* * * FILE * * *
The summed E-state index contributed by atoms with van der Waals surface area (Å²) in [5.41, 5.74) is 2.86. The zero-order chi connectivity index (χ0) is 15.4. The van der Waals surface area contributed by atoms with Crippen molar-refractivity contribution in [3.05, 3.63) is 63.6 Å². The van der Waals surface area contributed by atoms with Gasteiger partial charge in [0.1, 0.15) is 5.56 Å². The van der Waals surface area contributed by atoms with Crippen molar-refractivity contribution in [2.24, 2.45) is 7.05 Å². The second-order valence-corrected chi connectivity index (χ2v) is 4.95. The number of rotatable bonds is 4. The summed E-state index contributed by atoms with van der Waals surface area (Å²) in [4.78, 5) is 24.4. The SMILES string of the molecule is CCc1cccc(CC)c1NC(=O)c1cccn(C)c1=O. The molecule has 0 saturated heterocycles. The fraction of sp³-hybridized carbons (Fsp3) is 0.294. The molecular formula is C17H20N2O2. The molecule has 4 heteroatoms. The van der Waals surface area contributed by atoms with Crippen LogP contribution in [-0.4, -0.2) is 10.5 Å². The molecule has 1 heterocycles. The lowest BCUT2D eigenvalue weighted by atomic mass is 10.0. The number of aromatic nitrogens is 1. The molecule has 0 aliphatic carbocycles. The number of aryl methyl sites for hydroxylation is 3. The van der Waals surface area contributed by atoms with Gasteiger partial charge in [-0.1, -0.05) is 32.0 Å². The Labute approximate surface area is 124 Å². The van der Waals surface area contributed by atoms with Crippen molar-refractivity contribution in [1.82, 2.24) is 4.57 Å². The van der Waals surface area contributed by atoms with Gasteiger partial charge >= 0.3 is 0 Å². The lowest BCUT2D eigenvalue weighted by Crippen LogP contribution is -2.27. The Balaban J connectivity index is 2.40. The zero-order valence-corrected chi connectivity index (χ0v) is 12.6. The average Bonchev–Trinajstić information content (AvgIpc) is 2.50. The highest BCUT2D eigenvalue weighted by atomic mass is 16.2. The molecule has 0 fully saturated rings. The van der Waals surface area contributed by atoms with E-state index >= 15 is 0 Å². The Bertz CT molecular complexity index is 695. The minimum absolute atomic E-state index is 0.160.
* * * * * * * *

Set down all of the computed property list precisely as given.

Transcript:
The summed E-state index contributed by atoms with van der Waals surface area (Å²) in [5.41, 5.74) is 2.86. The zero-order chi connectivity index (χ0) is 15.4. The van der Waals surface area contributed by atoms with Crippen molar-refractivity contribution in [3.05, 3.63) is 63.6 Å². The van der Waals surface area contributed by atoms with Gasteiger partial charge in [0.1, 0.15) is 5.56 Å². The van der Waals surface area contributed by atoms with Crippen molar-refractivity contribution in [2.24, 2.45) is 7.05 Å². The second-order valence-corrected chi connectivity index (χ2v) is 4.95. The number of rotatable bonds is 4. The summed E-state index contributed by atoms with van der Waals surface area (Å²) in [4.78, 5) is 24.4. The SMILES string of the molecule is CCc1cccc(CC)c1NC(=O)c1cccn(C)c1=O. The molecule has 0 saturated heterocycles. The fraction of sp³-hybridized carbons (Fsp3) is 0.294. The molecular formula is C17H20N2O2. The molecule has 4 heteroatoms. The van der Waals surface area contributed by atoms with Crippen LogP contribution in [-0.4, -0.2) is 10.5 Å². The molecule has 1 heterocycles. The lowest BCUT2D eigenvalue weighted by atomic mass is 10.0. The number of aromatic nitrogens is 1. The molecule has 0 aliphatic carbocycles. The number of aryl methyl sites for hydroxylation is 3. The van der Waals surface area contributed by atoms with Gasteiger partial charge in [-0.1, -0.05) is 32.0 Å². The Labute approximate surface area is 124 Å². The van der Waals surface area contributed by atoms with Crippen molar-refractivity contribution in [1.82, 2.24) is 4.57 Å². The van der Waals surface area contributed by atoms with Gasteiger partial charge >= 0.3 is 0 Å². The lowest BCUT2D eigenvalue weighted by Crippen LogP contribution is -2.27. The Balaban J connectivity index is 2.40. The zero-order valence-corrected chi connectivity index (χ0v) is 12.6. The average Bonchev–Trinajstić information content (AvgIpc) is 2.50. The highest BCUT2D eigenvalue weighted by atomic mass is 16.2. The molecule has 0 fully saturated rings. The van der Waals surface area contributed by atoms with E-state index >= 15 is 0 Å². The Bertz CT molecular complexity index is 695. The minimum absolute atomic E-state index is 0.160.